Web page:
Lisa: Traveling abroad is one of the most enriching and educational experiences you can offer yourself if you are open to experiencing another culture.  Culture Shock has a cycle of four phases: the honeymoon stage, the shock or rejection stage, the adjustment or reintegration stage and  the adaptation or assimilation stage. Most of us can only get abroad long enough to experience the "honeymoon stage" of culture shock when everything seems new, exciting and different... sure, you'll have frustrations figuring out how to get around, trying to order food in restaurants in a foreign language, and more --but overall these challenges are outweighed by the magic of discovery.   

Of course it is possible to come to France and remain in a bubble of American culture: stay at the Hilton, eat at McDonalds, drink at Starbucks or travel with a huge group of other Americans and protect yourself from as much potential frustration as you can. Why should you bother dealing with the local food and culture when you've just come to see the sights? It is true that during a short stay in another country, you cannot hope to develop an understanding of the local culture but you will be rewarded from immersing yourself in the local culture even for a short time by gaining a much deeper understanding of what defines your own culture by seeing alternative ways to do things that once probably seemed like the only way to do things.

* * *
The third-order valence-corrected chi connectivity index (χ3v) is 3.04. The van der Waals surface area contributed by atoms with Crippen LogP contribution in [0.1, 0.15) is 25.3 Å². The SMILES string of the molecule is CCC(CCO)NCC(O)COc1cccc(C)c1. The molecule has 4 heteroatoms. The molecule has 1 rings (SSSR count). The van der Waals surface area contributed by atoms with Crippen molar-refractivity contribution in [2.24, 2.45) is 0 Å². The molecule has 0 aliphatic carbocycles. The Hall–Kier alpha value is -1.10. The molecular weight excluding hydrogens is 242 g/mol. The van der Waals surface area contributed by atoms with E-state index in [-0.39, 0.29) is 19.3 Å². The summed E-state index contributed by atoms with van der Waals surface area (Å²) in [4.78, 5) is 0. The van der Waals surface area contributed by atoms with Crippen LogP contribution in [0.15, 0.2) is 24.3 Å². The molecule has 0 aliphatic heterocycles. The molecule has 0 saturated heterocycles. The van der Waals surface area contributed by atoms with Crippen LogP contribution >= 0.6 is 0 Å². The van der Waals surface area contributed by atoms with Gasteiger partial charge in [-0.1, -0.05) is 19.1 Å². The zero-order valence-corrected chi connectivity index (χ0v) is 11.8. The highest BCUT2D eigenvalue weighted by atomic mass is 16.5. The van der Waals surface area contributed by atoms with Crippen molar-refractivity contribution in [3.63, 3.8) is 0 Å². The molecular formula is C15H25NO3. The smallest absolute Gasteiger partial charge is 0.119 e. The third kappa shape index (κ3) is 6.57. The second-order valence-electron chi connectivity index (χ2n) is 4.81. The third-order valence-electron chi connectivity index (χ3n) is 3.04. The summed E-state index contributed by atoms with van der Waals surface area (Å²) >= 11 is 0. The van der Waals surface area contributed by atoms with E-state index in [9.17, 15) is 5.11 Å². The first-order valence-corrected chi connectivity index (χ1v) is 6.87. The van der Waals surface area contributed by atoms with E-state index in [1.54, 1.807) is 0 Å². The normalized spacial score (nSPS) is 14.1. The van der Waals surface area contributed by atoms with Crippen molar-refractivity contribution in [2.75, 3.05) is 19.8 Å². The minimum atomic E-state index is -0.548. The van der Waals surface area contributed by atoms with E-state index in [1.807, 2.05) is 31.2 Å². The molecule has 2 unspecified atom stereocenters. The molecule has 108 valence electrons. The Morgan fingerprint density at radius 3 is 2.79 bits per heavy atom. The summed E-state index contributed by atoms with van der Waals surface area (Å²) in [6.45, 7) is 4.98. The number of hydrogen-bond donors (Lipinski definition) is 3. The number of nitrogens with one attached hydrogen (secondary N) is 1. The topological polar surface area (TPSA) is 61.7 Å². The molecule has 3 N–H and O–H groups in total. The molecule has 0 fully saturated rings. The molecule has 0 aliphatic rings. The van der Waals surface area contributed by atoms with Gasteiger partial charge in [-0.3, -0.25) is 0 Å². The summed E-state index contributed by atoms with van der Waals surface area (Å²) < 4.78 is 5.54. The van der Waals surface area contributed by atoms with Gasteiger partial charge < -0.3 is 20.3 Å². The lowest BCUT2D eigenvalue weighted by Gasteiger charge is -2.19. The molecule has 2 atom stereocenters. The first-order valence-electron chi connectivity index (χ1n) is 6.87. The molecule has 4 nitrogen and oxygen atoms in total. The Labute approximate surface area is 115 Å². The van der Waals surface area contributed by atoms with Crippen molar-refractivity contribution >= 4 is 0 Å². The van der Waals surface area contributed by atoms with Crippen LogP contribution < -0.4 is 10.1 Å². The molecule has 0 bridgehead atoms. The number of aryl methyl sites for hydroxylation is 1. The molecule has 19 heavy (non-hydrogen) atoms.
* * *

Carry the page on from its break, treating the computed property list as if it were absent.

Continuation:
When in a foreign culture it is important to remember: 

  1. Be patient (there is more than one way to do things);

  2. Be curious (locals tend to open up and enjoy sharing their culture with interested visitors;

  3. Feeling uncomfortable means that you are having a "growing experience" -learning to appreciate things you take for granted in your own culture;

  4. Reserve your judgement and ask friendly questions to gain a new perspective on things: what seems wrong at home might be right... you just don't have the cultural knowledge to understand why;

  5. Make friends with strangers (Imagine you bump into two foreigners in your hometown: one is a cynical-looking quiet person with a scowling face that criticizes everything and the other is a smiling, curious person who is eager to chat and learn about your culture and try your strange food... Think about how would you treat them, then decide how you'd like to be treated abroad and behave in a way that invites that treatment.)